So, let’s say we start with a simple example.  Starlit Citadel’s ‘symphony’ is played in strains of ‘geek professional’.  Sure, we have a little fun and we pass on cool ‘geek’ related information (see geek), but all our communication is (or should be) in the ‘professional’ format.  We don’t curse, swear or otherwise step outside of the professional form of communication.  Nor do we use advertising methods that would be considered ‘unprofessional’ in tone or form – e.g. spam or overtly sexual advertising.

On the other hand, take a look at GoDaddy’s advertising.  They’ve chosen their risque advertising format, and so a professional, dry boring press release (say, try reading a bank’s press release) would seem not only odd, but probably off-putting for most of their customers.

So what’s your business tone?

Feeding the Trolls

Never Feed the Trolls…

Sometimes, though the line between feeding a troll and setting the record straight is very fine.  Case in point – the Yelp review we have.  There’s a lot of innuendo, lies and straight out store bashing by one particular reviewer there.  Frankly, the bashing I can deal with – that’s not something I care about.

Lies and innuendo (especially with regard to whether we are a ‘legit’ business and/or are tax frauds) – those are much more serious.  Those I felt I needed to answer – complete lies and fabrication should be dealt with, especially when such information is on a public forum.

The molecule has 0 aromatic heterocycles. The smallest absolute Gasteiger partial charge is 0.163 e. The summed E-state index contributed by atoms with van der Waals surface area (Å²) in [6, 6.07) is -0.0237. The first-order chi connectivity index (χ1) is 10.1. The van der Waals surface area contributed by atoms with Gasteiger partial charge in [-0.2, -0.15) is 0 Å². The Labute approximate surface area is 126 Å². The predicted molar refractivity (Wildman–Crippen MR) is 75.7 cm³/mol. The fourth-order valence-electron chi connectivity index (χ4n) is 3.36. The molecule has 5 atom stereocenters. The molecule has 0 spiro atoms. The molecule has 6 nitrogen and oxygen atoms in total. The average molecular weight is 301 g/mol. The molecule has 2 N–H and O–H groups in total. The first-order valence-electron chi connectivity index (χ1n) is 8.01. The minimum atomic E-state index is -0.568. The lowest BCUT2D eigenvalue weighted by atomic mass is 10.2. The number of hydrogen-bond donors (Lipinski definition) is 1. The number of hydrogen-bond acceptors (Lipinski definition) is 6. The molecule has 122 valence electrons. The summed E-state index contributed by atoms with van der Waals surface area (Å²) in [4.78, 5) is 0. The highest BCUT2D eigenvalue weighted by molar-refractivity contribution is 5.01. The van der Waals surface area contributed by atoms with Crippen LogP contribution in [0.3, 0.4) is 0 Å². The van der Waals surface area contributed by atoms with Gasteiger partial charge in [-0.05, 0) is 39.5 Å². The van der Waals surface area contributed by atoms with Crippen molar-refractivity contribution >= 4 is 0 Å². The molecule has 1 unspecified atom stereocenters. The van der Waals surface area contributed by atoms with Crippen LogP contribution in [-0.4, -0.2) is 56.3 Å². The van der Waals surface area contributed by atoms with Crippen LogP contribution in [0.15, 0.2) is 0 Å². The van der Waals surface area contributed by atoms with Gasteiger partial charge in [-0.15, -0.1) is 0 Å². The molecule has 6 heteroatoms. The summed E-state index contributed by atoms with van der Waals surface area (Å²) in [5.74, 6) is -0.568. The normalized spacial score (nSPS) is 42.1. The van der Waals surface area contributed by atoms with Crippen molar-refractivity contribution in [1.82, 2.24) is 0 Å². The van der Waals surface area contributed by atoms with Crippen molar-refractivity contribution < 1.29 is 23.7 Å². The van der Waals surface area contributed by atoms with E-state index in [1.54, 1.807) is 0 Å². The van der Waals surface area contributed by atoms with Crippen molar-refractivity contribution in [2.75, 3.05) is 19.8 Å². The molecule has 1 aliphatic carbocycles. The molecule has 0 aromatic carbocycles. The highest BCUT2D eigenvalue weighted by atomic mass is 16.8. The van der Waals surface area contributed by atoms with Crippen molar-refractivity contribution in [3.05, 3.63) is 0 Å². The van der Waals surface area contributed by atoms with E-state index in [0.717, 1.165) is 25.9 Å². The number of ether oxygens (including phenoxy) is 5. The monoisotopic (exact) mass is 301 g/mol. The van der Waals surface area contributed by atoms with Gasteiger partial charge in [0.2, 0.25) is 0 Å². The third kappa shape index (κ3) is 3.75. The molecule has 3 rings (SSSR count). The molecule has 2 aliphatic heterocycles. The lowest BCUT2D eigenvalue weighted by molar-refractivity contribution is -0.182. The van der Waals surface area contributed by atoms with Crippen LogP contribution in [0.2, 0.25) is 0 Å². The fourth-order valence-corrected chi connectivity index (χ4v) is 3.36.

However, when do you stop?

My rule is simple – set the record straight – once.  After that, you are just feeding the troll who wants attention.  You can’t ever change a person’s mind – at least not on the Internet.  In most cases, letting their very words speak for themselves, especially if you have replied in a calm, professional manner will set the record straight and harm their points.

What if you are in the wrong?

Occasionally the mistakes are real.   Sometimes, you’re the one who who is in the wrong.  In that case, own up, fix the problem (or mention how you are fixing it if it isn’t something that can be fixed easily) and take it off the public forums.  Individual mistakes shouldn’t be handled publicly – for one thing, you never know what kind of information you might need to ask for / end up divulging; so it’s better to talk privately rather than continue a conversation in public.  Sure, it might not be as satisfying but being professional is better than being publicly right.

And the anger / frustration / etc?

If you are running any kind of business, learning to deal with criticism is important.  How you deal with it is really up to you – but learning to deal with stress is important.  Personally, I mostly dismiss the trolls – they just aren’t that important. They’re not your customers, they’re just sad little people.

The irate customers, the ones who have caught you out on a mistake – those are harder to forget about.  At the end of the day, you just have to take a deep breath, deal / fix the problem and accept that you screwed up and work on ways of doing better the next time.